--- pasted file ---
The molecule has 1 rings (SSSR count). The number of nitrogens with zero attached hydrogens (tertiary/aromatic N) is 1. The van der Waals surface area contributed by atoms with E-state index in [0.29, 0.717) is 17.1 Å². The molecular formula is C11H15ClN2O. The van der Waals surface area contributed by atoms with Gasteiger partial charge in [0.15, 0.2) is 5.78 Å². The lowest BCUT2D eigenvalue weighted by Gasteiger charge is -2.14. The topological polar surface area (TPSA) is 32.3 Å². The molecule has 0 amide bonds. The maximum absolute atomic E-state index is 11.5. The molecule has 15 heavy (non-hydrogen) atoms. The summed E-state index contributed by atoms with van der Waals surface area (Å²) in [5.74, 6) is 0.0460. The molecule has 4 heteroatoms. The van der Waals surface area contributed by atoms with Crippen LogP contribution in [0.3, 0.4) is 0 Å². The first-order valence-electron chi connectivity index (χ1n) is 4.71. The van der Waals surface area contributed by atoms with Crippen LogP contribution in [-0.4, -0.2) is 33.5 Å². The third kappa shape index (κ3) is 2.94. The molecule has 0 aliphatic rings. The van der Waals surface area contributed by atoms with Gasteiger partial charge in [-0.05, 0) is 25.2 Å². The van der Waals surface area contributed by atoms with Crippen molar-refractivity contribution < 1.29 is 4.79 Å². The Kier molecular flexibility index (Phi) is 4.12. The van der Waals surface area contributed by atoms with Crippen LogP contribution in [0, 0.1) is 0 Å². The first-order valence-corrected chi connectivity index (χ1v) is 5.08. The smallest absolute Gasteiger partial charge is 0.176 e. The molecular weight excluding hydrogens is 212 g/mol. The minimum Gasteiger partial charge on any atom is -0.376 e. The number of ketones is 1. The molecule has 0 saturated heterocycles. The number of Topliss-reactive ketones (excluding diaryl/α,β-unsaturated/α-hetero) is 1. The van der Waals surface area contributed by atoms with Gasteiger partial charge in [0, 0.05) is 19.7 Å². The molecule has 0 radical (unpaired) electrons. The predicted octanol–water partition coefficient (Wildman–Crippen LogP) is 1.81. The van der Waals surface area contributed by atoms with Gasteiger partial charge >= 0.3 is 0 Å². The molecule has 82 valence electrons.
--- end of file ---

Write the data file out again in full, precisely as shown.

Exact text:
The molecule has 1 rings (SSSR count). The number of nitrogens with zero attached hydrogens (tertiary/aromatic N) is 1. The van der Waals surface area contributed by atoms with E-state index in [0.29, 0.717) is 17.1 Å². The molecular formula is C11H15ClN2O. The van der Waals surface area contributed by atoms with Gasteiger partial charge in [0.15, 0.2) is 5.78 Å². The lowest BCUT2D eigenvalue weighted by Gasteiger charge is -2.14. The topological polar surface area (TPSA) is 32.3 Å². The molecule has 0 amide bonds. The maximum absolute atomic E-state index is 11.5. The molecule has 15 heavy (non-hydrogen) atoms. The summed E-state index contributed by atoms with van der Waals surface area (Å²) in [5.74, 6) is 0.0460. The molecule has 4 heteroatoms. The van der Waals surface area contributed by atoms with Crippen LogP contribution in [0.3, 0.4) is 0 Å². The first-order valence-electron chi connectivity index (χ1n) is 4.71. The van der Waals surface area contributed by atoms with Crippen LogP contribution in [-0.4, -0.2) is 33.5 Å². The third kappa shape index (κ3) is 2.94. The molecule has 0 aliphatic rings. The van der Waals surface area contributed by atoms with Gasteiger partial charge in [-0.05, 0) is 25.2 Å². The van der Waals surface area contributed by atoms with Crippen molar-refractivity contribution < 1.29 is 4.79 Å². The Kier molecular flexibility index (Phi) is 4.12. The van der Waals surface area contributed by atoms with Crippen LogP contribution in [0, 0.1) is 0 Å². The first-order valence-corrected chi connectivity index (χ1v) is 5.08. The smallest absolute Gasteiger partial charge is 0.176 e. The molecular weight excluding hydrogens is 212 g/mol. The minimum Gasteiger partial charge on any atom is -0.376 e. The number of ketones is 1. The molecule has 0 saturated heterocycles. The number of Topliss-reactive ketones (excluding diaryl/α,β-unsaturated/α-hetero) is 1. The van der Waals surface area contributed by atoms with Gasteiger partial charge in [0, 0.05) is 19.7 Å². The molecule has 0 radical (unpaired) electrons. The predicted octanol–water partition coefficient (Wildman–Crippen LogP) is 1.81. The van der Waals surface area contributed by atoms with Gasteiger partial charge >= 0.3 is 0 Å². The molecule has 82 valence electrons.